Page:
South African centurion in the second Test against New Zealand here on Friday, Sarel Erwee, was just a “phone call away from calling it quits” but support from family and friends — and help from a sports psychologist — helped him rethink his decision 28 months back.
The 32-year-old left-handed opener, after an unimpressive showing in the opening Test where he scored just 10 and a duck as New Zealand inflicted an innings defeat on the Proteas a week ago, scored a patient 108 in the second Test at the Hagley Oval on Friday to give the visitors a solid start at 238/3 on Day 1.
“About 28 months ago, it did cross my mind and I was probably a phone call away from calling it quits,” said Erwee to timeslive.co.za on Friday.
“But I had huge support from my family, my parents picked me up and I saw a sports psychologist. I got through it daily and it was a hard slog to try to be motivated again and give my best after wanting to give up.
“All the years of hard work and hard slog did at semi-professional and franchise level felt pointless and worthless at one stage. Luckily I am very fortunate to have worked with a sports performance psychologist and the support of my parents was incredible. It is basically what motivated me.”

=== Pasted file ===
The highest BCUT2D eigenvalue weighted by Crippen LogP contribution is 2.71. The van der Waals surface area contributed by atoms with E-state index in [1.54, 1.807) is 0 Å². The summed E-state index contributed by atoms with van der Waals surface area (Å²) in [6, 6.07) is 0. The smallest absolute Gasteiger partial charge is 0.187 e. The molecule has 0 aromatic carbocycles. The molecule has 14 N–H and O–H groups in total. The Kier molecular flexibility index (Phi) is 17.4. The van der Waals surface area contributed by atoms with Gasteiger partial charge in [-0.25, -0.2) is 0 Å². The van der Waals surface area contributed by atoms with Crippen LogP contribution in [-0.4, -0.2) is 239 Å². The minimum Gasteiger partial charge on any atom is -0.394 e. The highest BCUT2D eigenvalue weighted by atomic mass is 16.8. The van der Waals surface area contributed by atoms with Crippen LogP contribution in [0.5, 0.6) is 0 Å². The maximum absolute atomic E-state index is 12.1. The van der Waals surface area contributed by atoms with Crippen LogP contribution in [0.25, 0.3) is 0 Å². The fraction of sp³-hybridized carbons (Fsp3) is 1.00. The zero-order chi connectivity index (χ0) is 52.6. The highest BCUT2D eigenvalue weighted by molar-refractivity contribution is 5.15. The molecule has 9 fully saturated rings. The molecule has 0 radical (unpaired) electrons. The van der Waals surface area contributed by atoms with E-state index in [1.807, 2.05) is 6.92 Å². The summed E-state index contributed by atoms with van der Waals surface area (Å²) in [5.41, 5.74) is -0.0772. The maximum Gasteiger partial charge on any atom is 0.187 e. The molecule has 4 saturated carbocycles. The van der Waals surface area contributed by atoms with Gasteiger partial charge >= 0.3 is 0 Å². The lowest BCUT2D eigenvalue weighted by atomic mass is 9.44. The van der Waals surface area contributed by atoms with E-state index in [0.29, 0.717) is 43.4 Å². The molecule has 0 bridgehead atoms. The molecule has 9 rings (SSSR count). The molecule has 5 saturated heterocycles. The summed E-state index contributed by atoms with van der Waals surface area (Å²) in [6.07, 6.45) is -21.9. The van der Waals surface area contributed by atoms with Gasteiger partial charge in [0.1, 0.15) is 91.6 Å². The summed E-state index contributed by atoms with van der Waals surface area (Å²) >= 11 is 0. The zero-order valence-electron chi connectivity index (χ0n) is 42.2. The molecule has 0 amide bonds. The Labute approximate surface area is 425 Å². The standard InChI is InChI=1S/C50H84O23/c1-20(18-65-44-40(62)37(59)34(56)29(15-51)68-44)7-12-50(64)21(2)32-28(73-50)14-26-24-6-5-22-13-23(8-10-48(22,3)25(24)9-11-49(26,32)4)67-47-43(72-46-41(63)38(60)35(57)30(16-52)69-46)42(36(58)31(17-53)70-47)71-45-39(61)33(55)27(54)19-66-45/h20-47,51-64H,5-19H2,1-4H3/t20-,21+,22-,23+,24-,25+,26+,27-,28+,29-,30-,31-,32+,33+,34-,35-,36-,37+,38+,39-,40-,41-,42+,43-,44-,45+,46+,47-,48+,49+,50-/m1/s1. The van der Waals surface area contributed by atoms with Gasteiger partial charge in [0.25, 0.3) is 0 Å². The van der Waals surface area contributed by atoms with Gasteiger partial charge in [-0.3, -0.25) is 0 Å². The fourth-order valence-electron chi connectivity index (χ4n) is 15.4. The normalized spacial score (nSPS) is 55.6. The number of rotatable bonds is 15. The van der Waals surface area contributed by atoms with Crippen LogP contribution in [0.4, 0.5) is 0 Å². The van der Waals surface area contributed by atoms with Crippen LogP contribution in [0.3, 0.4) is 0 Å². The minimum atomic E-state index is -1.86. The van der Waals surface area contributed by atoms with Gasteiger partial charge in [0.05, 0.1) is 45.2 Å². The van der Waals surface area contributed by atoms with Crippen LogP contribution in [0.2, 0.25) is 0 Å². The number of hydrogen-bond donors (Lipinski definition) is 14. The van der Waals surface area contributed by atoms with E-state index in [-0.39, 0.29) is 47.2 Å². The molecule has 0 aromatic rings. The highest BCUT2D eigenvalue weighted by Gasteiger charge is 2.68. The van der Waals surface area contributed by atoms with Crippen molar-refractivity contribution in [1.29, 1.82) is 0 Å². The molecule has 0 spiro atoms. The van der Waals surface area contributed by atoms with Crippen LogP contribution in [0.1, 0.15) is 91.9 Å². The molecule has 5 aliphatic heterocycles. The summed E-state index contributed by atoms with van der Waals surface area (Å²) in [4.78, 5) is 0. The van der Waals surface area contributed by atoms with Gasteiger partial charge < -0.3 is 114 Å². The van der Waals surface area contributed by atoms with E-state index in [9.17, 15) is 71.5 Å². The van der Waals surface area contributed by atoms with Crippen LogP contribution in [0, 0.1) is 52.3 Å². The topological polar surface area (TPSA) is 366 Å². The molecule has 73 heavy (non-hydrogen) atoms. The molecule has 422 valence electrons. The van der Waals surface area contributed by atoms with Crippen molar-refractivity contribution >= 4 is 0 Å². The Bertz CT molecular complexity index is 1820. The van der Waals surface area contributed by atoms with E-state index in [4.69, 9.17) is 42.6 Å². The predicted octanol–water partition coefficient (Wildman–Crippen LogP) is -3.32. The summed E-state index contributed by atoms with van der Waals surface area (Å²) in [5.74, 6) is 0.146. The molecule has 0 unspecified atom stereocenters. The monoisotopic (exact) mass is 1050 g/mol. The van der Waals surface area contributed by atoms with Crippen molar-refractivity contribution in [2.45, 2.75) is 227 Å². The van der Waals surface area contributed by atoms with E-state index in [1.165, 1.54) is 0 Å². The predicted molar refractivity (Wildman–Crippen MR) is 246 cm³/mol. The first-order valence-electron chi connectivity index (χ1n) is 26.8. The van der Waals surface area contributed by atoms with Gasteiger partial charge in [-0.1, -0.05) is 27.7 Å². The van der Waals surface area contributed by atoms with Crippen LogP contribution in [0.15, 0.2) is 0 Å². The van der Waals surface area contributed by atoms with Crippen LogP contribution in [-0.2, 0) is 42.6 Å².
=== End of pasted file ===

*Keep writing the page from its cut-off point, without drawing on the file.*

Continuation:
Erwee said that until two years back, he didn’t think he had a chance of making it to the South African Test side, and added that, to come from that stage and score a century was “special”.
“It is a very special day that 24 months ago I probably didn’t think I will be in a position to even be close to a SA Test squad. To sit here today with a Test hundred behind my name is special. It is even more special having gone through the hard yards over the years and taking learnings along those years. I know the team comes first and I am very happy we can turn things around after the first Test.”
South Africa were thrashed by an innings and 276 runs in the first Test, with the visitors only managing to muster 95 and 111 in the two innings.
Erwee added that several sportspersons had mental health issues and it needs to be talked about more often.
“I don’t think we focus on it enough in SA, not just in cricket but all sports. I might be mistaken but from speaking to other sportsmen, it is something lacking not only in sport but general in life. As a man, it is kind of frowned upon when you show mental weakness or softness. A lot of work needs to be done and I am in that process where I am trying to better my mental wellbeing. It has been part of my life and it will probably be for a long time.”